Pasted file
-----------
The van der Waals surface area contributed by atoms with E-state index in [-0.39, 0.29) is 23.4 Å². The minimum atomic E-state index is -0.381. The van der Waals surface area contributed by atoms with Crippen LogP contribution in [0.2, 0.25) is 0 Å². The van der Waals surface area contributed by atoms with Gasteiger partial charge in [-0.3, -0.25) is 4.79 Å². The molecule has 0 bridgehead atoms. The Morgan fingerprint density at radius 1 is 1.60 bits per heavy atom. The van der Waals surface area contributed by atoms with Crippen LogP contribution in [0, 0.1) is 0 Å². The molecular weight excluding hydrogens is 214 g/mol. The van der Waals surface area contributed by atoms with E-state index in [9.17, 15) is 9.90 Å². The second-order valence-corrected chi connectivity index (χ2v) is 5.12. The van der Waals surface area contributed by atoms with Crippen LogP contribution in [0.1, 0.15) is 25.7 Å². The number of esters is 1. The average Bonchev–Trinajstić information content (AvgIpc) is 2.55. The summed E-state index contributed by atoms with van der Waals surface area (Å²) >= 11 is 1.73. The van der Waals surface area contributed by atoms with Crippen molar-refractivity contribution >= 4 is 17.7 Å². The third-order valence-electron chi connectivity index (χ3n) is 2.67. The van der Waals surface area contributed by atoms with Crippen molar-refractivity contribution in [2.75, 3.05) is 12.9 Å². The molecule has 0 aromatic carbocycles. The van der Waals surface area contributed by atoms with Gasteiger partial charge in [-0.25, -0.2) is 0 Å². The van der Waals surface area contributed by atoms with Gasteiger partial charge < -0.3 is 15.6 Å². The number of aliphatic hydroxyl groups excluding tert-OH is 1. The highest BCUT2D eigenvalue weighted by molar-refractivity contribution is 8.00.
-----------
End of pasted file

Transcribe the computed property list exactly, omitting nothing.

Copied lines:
The van der Waals surface area contributed by atoms with E-state index in [-0.39, 0.29) is 23.4 Å². The minimum atomic E-state index is -0.381. The van der Waals surface area contributed by atoms with Crippen LogP contribution in [0.2, 0.25) is 0 Å². The van der Waals surface area contributed by atoms with Gasteiger partial charge in [-0.3, -0.25) is 4.79 Å². The molecule has 0 bridgehead atoms. The Morgan fingerprint density at radius 1 is 1.60 bits per heavy atom. The van der Waals surface area contributed by atoms with Crippen LogP contribution in [0, 0.1) is 0 Å². The molecular weight excluding hydrogens is 214 g/mol. The van der Waals surface area contributed by atoms with E-state index in [9.17, 15) is 9.90 Å². The second-order valence-corrected chi connectivity index (χ2v) is 5.12. The van der Waals surface area contributed by atoms with Crippen LogP contribution in [0.1, 0.15) is 25.7 Å². The number of esters is 1. The average Bonchev–Trinajstić information content (AvgIpc) is 2.55. The summed E-state index contributed by atoms with van der Waals surface area (Å²) >= 11 is 1.73. The van der Waals surface area contributed by atoms with Crippen molar-refractivity contribution >= 4 is 17.7 Å². The third-order valence-electron chi connectivity index (χ3n) is 2.67. The van der Waals surface area contributed by atoms with Crippen molar-refractivity contribution in [2.75, 3.05) is 12.9 Å². The molecule has 0 aromatic carbocycles. The van der Waals surface area contributed by atoms with Gasteiger partial charge in [-0.25, -0.2) is 0 Å². The van der Waals surface area contributed by atoms with Gasteiger partial charge < -0.3 is 15.6 Å². The number of aliphatic hydroxyl groups excluding tert-OH is 1. The highest BCUT2D eigenvalue weighted by molar-refractivity contribution is 8.00.